Frances also presented his critique of epidemiological studies that use DSM diagnoses in Saving Normal. There he pointed to the “inherent limitations” of defining clinical cases in epidemiological studies. They used lay interviewers who make “diagnoses” by symptom counts, with “no consideration of whether the symptoms are severe or enduring enough to warrant diagnosis or treatment.” As a consequence, the judgment of a clinician is missing. “This results in rates that are always greatly inflated.” Symptoms “that are mild, transient and lacking in clinical significance” are mistakenly diagnosed as symptoms of psychiatric disorder.

They should never be taken at face value as a true reflection of the real extent of illness in the community. Unfortunately, the exaggerated rates are always reported without proper caveat and are accepted as if they are an accurate reflection of the real prevalence of psychiatric disorder. (Saving Normal, p. 86)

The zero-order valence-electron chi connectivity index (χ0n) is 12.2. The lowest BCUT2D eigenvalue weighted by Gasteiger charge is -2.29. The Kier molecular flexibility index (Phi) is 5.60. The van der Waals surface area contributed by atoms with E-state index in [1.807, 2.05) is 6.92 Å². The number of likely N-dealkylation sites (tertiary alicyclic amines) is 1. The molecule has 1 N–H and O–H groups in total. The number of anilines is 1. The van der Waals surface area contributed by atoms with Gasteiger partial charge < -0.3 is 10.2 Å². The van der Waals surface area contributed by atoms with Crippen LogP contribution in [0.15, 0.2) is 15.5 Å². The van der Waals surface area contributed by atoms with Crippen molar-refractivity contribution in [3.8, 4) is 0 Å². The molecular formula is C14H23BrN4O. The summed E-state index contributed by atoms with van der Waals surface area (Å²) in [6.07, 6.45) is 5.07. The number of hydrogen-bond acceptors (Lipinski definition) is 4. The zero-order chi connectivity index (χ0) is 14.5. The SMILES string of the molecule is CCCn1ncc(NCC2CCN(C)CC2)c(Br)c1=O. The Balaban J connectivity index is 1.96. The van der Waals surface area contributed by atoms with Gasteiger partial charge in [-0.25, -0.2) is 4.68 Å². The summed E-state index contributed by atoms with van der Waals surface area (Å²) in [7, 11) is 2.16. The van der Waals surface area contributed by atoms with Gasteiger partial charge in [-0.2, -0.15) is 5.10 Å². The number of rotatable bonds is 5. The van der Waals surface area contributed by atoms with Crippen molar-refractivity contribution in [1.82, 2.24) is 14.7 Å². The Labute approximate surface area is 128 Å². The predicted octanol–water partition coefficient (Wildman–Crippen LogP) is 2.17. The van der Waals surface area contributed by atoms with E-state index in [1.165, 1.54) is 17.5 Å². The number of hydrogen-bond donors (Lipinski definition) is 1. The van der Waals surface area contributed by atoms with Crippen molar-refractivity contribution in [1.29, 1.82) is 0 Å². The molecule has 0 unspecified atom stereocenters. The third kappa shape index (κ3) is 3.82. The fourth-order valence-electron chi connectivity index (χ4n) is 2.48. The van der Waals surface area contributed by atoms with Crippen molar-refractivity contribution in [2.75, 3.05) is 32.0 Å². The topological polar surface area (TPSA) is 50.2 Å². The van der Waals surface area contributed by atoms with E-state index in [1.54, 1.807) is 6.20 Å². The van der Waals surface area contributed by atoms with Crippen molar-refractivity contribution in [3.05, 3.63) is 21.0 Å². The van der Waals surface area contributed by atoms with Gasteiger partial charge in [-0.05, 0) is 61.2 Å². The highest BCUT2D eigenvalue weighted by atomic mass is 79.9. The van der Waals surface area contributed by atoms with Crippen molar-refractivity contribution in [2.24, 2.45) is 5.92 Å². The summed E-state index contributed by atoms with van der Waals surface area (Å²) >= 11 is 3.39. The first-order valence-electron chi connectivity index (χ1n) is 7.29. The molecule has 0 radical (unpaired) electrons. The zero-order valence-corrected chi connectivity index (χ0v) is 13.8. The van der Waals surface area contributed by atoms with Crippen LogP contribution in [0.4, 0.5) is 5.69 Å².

Another problem with these studies was how they defined “remission.” Remission was simply not reporting the required number of symptoms to meet the diagnosis over the previous year. Remission had a broader meaning than just “quitting” or abstinence.